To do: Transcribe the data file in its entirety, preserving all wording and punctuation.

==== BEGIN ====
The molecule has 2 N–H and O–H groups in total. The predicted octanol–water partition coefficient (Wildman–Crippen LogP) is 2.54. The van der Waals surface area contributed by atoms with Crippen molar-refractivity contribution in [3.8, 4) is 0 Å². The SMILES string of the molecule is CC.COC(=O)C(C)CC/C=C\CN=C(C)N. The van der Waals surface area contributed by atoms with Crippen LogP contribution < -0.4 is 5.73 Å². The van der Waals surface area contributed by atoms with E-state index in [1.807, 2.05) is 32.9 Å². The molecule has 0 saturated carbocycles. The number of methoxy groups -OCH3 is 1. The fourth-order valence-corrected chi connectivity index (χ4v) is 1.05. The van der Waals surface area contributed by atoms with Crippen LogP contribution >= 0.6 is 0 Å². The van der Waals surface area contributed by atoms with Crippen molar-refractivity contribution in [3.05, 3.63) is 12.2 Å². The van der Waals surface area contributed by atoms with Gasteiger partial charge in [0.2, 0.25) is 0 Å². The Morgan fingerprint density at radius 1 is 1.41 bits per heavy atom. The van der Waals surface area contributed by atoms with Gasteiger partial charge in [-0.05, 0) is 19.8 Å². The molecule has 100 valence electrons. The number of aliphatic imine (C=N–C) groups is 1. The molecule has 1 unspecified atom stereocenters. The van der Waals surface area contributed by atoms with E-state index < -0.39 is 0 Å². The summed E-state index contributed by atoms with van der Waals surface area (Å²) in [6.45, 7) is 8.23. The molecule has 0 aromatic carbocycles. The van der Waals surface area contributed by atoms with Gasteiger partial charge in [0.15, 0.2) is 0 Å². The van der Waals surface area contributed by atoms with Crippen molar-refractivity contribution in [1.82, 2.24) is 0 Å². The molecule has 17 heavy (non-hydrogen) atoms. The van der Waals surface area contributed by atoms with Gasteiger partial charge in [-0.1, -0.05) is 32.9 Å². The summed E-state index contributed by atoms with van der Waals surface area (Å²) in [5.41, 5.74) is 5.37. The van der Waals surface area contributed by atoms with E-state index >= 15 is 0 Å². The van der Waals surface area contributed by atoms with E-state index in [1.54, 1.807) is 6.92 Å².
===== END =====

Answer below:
The molecule has 2 N–H and O–H groups in total. The predicted octanol–water partition coefficient (Wildman–Crippen LogP) is 2.54. The van der Waals surface area contributed by atoms with Crippen molar-refractivity contribution in [3.8, 4) is 0 Å². The SMILES string of the molecule is CC.COC(=O)C(C)CC/C=C\CN=C(C)N. The van der Waals surface area contributed by atoms with Crippen LogP contribution < -0.4 is 5.73 Å². The van der Waals surface area contributed by atoms with E-state index in [1.807, 2.05) is 32.9 Å². The molecule has 0 saturated carbocycles. The number of methoxy groups -OCH3 is 1. The fourth-order valence-corrected chi connectivity index (χ4v) is 1.05. The van der Waals surface area contributed by atoms with Crippen LogP contribution >= 0.6 is 0 Å². The van der Waals surface area contributed by atoms with Crippen molar-refractivity contribution in [3.05, 3.63) is 12.2 Å². The van der Waals surface area contributed by atoms with Gasteiger partial charge in [0.2, 0.25) is 0 Å². The Morgan fingerprint density at radius 1 is 1.41 bits per heavy atom. The van der Waals surface area contributed by atoms with Gasteiger partial charge in [-0.05, 0) is 19.8 Å². The molecule has 100 valence electrons. The number of aliphatic imine (C=N–C) groups is 1. The molecule has 1 unspecified atom stereocenters. The van der Waals surface area contributed by atoms with E-state index < -0.39 is 0 Å². The summed E-state index contributed by atoms with van der Waals surface area (Å²) in [6.45, 7) is 8.23. The molecule has 0 aromatic carbocycles. The van der Waals surface area contributed by atoms with Gasteiger partial charge in [0.15, 0.2) is 0 Å². The van der Waals surface area contributed by atoms with Crippen molar-refractivity contribution in [1.82, 2.24) is 0 Å². The molecule has 17 heavy (non-hydrogen) atoms. The van der Waals surface area contributed by atoms with Gasteiger partial charge in [-0.1, -0.05) is 32.9 Å². The summed E-state index contributed by atoms with van der Waals surface area (Å²) in [5.41, 5.74) is 5.37. The van der Waals surface area contributed by atoms with E-state index >= 15 is 0 Å². The van der Waals surface area contributed by atoms with E-state index in [1.54, 1.807) is 6.92 Å².